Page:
A class action trial filed on january 9 accused 16 major US universities, including Vanderbilt, illegally colluded to limit student financial aid. The costume was deposit in Federal Court for the Northern District of Illinois by three firms jointly representing five alumni from several schools, including Vanderbilt.
The 16 defendants are or have already been part of the 568 Group Presidents, which jointly developed a “Consensual methodology”In 2003 to determine a formula for determining the demonstrated needs of their undergraduate applicants. The group meets several times a year to discuss the calculations, according to their website. The trial does not say why all members of the group are not defendants.
The universities Claim that this group is protected under Section 568 of the American School Improvement Act 1994 (the “568 Exemption“), which protects higher education institutions from violations of antitrust laws if they operate with a Politics for national students. The antitrust exemption is expected to expire in September 2022, unless it is renewed by Congress.
However, the plaintiffs argue that these institutions are not protected by this exemption because at least nine defendants failed to apply a completely blind-to-need admission process by allegedly favoring the children of past or future wealthy donors and donors. other applicants not eligible for needs-based assistance such as as well as to be aware of the needs of applicants on the waiting list.
Along with Vanderbilt, these defendants are Columbia University, Dartmouth College, Duke University, Georgetown University, Massachusetts Institute of Technology, Northwestern University, University of Notre Dame and University of Pennsylvania. .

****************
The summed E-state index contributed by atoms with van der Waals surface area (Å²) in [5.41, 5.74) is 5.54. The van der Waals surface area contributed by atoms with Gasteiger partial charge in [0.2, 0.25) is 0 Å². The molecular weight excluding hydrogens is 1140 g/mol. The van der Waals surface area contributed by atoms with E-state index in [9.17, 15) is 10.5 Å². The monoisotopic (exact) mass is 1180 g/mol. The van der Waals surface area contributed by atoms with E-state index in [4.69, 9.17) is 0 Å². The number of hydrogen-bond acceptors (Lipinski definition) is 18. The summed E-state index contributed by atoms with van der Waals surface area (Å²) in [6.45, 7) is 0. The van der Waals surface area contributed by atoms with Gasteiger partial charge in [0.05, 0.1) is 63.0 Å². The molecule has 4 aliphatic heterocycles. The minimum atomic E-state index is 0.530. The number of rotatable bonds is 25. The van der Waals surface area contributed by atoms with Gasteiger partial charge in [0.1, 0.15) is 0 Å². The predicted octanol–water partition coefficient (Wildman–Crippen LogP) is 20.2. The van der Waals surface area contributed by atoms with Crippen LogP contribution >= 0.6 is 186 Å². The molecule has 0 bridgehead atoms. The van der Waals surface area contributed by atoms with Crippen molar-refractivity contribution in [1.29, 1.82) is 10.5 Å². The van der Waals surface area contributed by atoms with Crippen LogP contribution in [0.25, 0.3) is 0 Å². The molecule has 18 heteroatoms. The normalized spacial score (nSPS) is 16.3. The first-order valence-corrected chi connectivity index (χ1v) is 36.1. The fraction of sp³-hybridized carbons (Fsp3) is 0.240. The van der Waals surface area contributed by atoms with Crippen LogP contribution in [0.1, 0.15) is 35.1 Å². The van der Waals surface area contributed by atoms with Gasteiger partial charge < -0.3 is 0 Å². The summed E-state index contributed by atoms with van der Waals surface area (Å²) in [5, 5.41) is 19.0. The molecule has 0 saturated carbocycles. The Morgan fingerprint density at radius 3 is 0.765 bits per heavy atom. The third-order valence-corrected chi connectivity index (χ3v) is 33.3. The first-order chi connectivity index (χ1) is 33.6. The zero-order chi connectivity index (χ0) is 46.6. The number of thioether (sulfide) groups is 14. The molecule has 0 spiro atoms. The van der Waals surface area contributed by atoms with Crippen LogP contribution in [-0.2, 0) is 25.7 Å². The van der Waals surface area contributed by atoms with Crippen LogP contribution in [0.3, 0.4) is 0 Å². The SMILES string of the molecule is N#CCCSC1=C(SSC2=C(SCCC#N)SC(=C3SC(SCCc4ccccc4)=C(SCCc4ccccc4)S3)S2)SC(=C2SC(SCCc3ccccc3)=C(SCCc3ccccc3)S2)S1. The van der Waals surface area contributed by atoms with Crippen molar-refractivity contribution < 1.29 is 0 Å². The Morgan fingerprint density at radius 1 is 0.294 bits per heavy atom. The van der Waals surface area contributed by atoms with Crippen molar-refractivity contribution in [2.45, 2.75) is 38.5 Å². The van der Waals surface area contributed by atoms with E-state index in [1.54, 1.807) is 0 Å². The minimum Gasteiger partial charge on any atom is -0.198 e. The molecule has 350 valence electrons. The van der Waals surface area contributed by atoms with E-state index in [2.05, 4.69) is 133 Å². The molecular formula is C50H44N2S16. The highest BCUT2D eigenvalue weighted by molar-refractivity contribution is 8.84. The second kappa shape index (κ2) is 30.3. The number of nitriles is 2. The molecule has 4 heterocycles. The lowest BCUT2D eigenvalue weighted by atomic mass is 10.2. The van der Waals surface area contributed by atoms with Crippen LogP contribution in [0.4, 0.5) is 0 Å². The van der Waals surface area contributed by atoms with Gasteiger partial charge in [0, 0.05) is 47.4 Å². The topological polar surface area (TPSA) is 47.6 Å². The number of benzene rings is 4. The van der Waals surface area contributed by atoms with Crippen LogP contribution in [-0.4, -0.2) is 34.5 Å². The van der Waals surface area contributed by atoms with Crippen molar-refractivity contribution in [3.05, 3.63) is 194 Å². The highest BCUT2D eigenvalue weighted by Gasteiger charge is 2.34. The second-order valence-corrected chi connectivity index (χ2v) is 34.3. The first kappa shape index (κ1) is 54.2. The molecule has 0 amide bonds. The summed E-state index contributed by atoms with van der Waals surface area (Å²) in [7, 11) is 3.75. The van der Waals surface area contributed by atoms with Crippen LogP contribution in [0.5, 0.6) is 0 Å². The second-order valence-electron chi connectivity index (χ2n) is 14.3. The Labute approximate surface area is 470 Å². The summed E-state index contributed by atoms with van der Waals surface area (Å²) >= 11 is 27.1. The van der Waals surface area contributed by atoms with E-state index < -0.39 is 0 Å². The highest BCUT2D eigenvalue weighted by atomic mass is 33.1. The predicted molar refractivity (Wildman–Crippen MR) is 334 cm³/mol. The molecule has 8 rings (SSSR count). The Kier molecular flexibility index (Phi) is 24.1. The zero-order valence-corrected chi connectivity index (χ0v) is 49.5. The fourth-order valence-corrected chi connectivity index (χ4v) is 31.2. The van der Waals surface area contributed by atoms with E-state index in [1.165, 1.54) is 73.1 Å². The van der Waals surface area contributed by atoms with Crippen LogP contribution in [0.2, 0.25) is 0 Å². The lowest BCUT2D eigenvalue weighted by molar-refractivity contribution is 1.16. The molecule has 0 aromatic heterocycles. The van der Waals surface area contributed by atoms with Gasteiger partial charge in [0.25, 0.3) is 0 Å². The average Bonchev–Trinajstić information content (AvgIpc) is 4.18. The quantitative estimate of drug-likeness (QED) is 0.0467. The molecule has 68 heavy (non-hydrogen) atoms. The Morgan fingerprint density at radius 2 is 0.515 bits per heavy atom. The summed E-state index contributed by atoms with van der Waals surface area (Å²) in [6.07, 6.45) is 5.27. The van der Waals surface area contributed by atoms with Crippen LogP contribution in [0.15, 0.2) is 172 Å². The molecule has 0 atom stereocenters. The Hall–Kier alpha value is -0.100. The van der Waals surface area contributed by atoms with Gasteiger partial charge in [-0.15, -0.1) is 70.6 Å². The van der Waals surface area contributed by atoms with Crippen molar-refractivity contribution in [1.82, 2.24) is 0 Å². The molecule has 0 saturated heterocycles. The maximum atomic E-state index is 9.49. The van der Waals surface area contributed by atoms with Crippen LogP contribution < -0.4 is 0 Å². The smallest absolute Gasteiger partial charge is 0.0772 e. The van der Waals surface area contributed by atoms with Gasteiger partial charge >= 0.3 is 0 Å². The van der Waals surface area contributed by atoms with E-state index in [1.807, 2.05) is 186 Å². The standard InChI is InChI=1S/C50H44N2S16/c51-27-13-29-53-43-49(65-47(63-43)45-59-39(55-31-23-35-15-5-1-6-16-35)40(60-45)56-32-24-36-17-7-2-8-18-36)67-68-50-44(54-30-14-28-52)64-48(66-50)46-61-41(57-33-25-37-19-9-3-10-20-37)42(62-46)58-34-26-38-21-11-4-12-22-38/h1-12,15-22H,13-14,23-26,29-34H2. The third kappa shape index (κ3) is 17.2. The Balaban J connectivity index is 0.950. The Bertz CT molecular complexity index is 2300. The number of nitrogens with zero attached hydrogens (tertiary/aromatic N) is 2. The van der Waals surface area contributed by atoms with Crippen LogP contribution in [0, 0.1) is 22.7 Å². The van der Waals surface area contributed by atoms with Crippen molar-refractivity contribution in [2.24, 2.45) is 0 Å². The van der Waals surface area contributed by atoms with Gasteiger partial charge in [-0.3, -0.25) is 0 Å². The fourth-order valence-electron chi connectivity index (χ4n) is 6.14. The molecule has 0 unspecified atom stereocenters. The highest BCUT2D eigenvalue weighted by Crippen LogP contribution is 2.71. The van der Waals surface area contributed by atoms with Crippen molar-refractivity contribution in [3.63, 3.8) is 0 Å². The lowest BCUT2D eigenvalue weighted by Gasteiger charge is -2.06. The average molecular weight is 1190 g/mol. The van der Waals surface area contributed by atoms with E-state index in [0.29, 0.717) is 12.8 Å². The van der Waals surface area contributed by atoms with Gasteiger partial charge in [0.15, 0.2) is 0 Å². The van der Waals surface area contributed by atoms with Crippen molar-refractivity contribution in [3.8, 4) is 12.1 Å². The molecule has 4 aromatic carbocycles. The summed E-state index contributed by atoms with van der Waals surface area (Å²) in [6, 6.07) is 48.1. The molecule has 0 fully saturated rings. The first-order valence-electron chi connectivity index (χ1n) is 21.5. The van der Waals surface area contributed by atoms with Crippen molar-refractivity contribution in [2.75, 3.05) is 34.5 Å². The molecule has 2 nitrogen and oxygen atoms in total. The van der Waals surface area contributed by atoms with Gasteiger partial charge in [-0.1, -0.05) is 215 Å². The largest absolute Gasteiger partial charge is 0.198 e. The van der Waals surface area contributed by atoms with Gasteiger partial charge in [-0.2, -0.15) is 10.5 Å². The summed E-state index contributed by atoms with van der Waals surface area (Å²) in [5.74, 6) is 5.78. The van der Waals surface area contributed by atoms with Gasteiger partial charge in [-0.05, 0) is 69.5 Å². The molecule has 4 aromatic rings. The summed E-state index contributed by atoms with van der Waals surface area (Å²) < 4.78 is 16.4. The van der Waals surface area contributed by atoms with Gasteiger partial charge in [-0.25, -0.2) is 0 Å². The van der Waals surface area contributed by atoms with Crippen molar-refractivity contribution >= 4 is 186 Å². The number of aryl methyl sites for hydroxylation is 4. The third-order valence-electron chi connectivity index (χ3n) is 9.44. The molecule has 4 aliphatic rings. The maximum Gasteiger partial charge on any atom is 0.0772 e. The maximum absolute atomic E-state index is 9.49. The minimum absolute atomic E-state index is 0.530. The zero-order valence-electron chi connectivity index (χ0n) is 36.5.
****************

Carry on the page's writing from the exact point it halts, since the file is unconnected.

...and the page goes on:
According to the lawsuit, the other seven defendants – Brown University, California Institute of Technology, University of Chicago, Cornell University, Emory University, Rice University, and Yale University – “may or may not” be blind to need but are still guilty for being. heard with the ten other institutions and learned of their violations.
Alleging that universities are excluded from protection under Exemption 568, the lawsuit argues that the group is breaking antitrust laws by allegedly trying to reduce or eliminate Price competition within the group and commit to “registration management», A process that integrates admissions and budgetary considerations.
“As a result of this conspiracy, the net price of attendance by recipients of financial aid in the schools of the defendants was artificially inflated,” the lawsuit said. “Over nearly two decades, the defendants overcharged more than 170,000 financial aid recipients by at least hundreds of millions of dollars.”
According to former deputy director of admissions Kim Struglinski during an undergraduate admission in April 2018 waiting list FAQ blog, Vanderbilt “reserve[s] the right to be aware of needs when admitting students on the waiting list. Struglinski is no longer employee by Vanderbilt in February 2019.
Gordon Gee, who was Chancellor of Vanderbilt from 2000 to 2007, Recount the Chronicle of higher education in 2019 that “any president on “truth serum” would concede that, in rare cases, donor relationships make a difference in admissions. Gee is now president of West Virginia University, which is not part of the 568 Group.